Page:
Generation of DNA base modification following treatment of cultured murine keratinocytes with benzoyl peroxide

Jeffrey K. King, Patricia A. Egner, Thomas W. Kensler

Research output: Contribution to journalArticlepeer-review

15 Scopus citations


Benzoyl peroxide (BzPO) is a free radical generating compound that acts as a tumor promoter and progressor in mouse skin. BzPO is cleaved in the presence of copper to produce benzoyloxyl and phenyl radicals. Treatment of mutation reporter plasmids with BzPO and copper yields predominantly single-strand breaks and G→T transversion mutations. To explore the role of base modifications in the possible mammalian mutagenicity of BzPO the formation of 8-hydroxy-2'-deoxyguanosine (8-OHdG) within the DNA of cultured murine keratinocytes was investigated. Treatment with 10 μM BzPO produced a maximum 3-fold increase in levels of 8-OHdG versus vehicle controls within 1-2 h, with significant levels of 8-OHdG persisting 6 h after initial exposure to BzPO. Pretreatment with the copper chelator bathocuproine disulfonic acid reduced the levels of 8-OHdG generated by BzPO to near background. However, treatment with the iron chelator desferal did not. The stable metabolic product of BzPO benzoic acid was ineffective in producing 8-OHdG. Depletion of cellular glutathione with L-buthionine-(S,R)-sulfoximine increased the amount of BzPO-generated 8-OHdG, while supplementation with glutathione monoethyl ester reduced the number of 8-OHdG molecules formed. Collectively, these results suggest that BzPO at non-cytotoxic concentrations undergoes copper-dependent activation to a reactive product to generate 8-OHdG within cultured murine keratinocytes.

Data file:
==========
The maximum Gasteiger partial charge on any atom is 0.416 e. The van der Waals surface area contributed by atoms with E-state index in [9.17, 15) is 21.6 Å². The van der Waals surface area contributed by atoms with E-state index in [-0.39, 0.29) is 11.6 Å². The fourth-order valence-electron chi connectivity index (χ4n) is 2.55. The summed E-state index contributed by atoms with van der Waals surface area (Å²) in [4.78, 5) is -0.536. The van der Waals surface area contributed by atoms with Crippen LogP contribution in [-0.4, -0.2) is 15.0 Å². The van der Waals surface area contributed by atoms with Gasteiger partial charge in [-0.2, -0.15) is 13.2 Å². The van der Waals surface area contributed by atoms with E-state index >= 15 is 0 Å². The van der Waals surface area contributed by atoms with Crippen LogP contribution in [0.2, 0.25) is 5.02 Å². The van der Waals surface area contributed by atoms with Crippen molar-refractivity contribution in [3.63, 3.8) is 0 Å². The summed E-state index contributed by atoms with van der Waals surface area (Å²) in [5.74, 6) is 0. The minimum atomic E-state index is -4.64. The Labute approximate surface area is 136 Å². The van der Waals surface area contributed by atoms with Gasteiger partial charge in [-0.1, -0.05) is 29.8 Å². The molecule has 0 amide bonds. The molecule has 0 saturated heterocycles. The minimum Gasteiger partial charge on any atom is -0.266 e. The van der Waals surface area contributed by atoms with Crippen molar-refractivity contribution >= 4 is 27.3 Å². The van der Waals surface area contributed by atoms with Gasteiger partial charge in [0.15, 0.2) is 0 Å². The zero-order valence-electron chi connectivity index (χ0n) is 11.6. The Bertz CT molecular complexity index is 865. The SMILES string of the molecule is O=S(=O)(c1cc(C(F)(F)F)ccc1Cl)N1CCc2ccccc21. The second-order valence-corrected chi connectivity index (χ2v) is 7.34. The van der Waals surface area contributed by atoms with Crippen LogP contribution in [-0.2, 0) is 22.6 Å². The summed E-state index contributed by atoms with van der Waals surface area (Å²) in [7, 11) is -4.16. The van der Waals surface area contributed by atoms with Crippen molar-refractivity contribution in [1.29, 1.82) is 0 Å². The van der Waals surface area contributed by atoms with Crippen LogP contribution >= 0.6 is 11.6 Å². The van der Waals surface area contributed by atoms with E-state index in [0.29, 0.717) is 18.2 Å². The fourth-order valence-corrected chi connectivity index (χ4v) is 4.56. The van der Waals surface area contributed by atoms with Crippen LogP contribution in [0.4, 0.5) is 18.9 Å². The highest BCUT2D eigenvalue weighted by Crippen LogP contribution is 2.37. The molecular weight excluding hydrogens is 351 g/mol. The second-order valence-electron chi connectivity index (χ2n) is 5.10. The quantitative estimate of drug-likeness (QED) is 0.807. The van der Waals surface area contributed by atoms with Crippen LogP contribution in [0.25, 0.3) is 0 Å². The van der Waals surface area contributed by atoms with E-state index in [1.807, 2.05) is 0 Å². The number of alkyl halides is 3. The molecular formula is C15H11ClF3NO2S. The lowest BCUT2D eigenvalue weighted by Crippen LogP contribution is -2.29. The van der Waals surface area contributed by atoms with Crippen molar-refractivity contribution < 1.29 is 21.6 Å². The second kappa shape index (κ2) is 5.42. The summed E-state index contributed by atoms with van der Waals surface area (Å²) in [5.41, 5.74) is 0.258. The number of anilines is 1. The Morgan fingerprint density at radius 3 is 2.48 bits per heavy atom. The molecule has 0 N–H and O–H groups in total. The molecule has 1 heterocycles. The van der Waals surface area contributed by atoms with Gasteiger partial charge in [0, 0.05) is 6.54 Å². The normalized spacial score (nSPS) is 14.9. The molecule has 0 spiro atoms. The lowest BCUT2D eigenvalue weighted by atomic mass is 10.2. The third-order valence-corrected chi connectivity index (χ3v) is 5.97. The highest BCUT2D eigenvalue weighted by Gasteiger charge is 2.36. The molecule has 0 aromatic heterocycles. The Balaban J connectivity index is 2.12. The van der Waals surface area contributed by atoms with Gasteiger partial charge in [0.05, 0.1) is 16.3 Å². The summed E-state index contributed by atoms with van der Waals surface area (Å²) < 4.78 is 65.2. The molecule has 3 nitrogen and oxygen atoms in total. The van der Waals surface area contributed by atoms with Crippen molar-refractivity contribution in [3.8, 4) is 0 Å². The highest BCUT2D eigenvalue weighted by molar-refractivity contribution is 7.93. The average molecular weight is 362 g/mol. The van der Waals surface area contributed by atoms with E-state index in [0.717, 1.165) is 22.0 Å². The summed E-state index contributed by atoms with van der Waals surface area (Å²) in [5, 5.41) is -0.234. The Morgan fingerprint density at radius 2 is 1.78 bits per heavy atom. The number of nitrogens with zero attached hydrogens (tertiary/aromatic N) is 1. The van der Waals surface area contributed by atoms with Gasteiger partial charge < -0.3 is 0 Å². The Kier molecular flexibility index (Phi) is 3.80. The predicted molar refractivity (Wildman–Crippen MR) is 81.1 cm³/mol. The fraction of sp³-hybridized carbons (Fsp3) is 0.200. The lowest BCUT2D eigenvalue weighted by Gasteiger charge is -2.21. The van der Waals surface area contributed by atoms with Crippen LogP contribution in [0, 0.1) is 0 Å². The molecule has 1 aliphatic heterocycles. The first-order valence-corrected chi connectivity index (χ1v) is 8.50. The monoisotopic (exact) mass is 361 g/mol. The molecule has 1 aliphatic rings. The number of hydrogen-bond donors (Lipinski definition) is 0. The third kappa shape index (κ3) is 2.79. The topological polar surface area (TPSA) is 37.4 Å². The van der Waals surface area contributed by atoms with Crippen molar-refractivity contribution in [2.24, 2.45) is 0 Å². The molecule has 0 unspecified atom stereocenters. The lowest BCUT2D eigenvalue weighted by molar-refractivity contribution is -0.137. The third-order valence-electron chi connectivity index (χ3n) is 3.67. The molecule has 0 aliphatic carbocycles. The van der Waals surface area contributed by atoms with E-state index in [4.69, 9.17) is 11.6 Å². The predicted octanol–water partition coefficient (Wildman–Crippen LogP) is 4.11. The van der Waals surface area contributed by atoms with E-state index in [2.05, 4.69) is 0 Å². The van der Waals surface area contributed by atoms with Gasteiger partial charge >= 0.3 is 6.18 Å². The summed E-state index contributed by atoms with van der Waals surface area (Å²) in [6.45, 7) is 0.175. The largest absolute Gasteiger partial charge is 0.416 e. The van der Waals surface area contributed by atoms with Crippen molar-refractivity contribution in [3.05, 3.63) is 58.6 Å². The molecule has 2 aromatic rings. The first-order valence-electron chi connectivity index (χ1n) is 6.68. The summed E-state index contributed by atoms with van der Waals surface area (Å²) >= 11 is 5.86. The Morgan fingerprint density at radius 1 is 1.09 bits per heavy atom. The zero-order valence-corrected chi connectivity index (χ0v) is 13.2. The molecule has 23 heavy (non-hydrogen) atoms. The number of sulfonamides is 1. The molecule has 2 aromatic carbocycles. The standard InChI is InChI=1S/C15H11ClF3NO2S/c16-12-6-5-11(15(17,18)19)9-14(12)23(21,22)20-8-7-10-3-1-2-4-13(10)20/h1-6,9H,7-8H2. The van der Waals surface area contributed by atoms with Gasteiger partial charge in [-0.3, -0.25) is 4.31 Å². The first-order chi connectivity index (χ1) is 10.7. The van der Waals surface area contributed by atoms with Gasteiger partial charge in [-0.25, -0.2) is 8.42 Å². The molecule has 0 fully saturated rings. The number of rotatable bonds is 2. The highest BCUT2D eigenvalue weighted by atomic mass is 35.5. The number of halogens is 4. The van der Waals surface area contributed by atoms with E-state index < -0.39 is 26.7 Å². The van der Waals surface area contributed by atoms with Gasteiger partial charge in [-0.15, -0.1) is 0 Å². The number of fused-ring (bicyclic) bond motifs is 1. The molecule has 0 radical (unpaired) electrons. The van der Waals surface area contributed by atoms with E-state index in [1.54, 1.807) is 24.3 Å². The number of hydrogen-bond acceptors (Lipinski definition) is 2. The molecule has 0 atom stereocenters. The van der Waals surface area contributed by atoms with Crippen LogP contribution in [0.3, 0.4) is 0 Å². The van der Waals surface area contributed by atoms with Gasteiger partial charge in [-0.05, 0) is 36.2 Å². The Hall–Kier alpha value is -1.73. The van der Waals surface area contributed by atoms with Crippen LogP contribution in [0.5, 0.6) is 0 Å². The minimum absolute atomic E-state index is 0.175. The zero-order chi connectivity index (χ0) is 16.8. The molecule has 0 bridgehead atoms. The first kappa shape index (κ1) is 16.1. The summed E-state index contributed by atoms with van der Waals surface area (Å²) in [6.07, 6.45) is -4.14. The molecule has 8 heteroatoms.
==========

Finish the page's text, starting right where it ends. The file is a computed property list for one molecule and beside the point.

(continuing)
Original languageEnglish (US)
Pages (from-to)317-320
Number of pages4
Issue number2
StatePublished - 1996

ASJC Scopus subject areas

  • Cancer Research


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